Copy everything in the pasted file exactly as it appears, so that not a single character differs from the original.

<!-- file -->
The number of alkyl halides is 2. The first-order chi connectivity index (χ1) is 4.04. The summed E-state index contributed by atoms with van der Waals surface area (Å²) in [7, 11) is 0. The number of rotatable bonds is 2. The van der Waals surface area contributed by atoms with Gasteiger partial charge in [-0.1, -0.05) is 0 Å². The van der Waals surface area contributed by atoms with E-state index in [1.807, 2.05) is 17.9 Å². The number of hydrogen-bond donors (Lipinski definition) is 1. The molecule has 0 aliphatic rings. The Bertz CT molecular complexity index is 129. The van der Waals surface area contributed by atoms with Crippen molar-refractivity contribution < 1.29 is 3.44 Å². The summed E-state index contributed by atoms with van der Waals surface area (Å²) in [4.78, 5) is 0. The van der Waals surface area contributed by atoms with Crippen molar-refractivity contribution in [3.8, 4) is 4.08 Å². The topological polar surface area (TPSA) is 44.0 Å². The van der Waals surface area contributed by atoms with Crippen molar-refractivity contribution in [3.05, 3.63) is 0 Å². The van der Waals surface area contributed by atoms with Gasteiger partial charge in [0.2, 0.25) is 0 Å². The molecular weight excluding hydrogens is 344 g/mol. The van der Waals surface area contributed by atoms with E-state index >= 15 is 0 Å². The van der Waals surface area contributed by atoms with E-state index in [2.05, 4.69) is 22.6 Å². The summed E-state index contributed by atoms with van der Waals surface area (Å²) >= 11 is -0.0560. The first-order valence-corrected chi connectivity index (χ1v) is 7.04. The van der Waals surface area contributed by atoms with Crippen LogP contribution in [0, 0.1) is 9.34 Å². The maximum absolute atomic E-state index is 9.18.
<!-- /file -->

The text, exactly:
The number of alkyl halides is 2. The first-order chi connectivity index (χ1) is 4.04. The summed E-state index contributed by atoms with van der Waals surface area (Å²) in [7, 11) is 0. The number of rotatable bonds is 2. The van der Waals surface area contributed by atoms with Gasteiger partial charge in [-0.1, -0.05) is 0 Å². The van der Waals surface area contributed by atoms with E-state index in [1.807, 2.05) is 17.9 Å². The number of hydrogen-bond donors (Lipinski definition) is 1. The molecule has 0 aliphatic rings. The Bertz CT molecular complexity index is 129. The van der Waals surface area contributed by atoms with Crippen molar-refractivity contribution < 1.29 is 3.44 Å². The summed E-state index contributed by atoms with van der Waals surface area (Å²) in [4.78, 5) is 0. The van der Waals surface area contributed by atoms with Crippen molar-refractivity contribution in [3.8, 4) is 4.08 Å². The topological polar surface area (TPSA) is 44.0 Å². The van der Waals surface area contributed by atoms with Crippen molar-refractivity contribution in [3.05, 3.63) is 0 Å². The van der Waals surface area contributed by atoms with Gasteiger partial charge in [0.2, 0.25) is 0 Å². The molecular weight excluding hydrogens is 344 g/mol. The van der Waals surface area contributed by atoms with E-state index >= 15 is 0 Å². The van der Waals surface area contributed by atoms with E-state index in [2.05, 4.69) is 22.6 Å². The summed E-state index contributed by atoms with van der Waals surface area (Å²) >= 11 is -0.0560. The first-order valence-corrected chi connectivity index (χ1v) is 7.04. The van der Waals surface area contributed by atoms with Crippen LogP contribution in [0, 0.1) is 9.34 Å². The maximum absolute atomic E-state index is 9.18.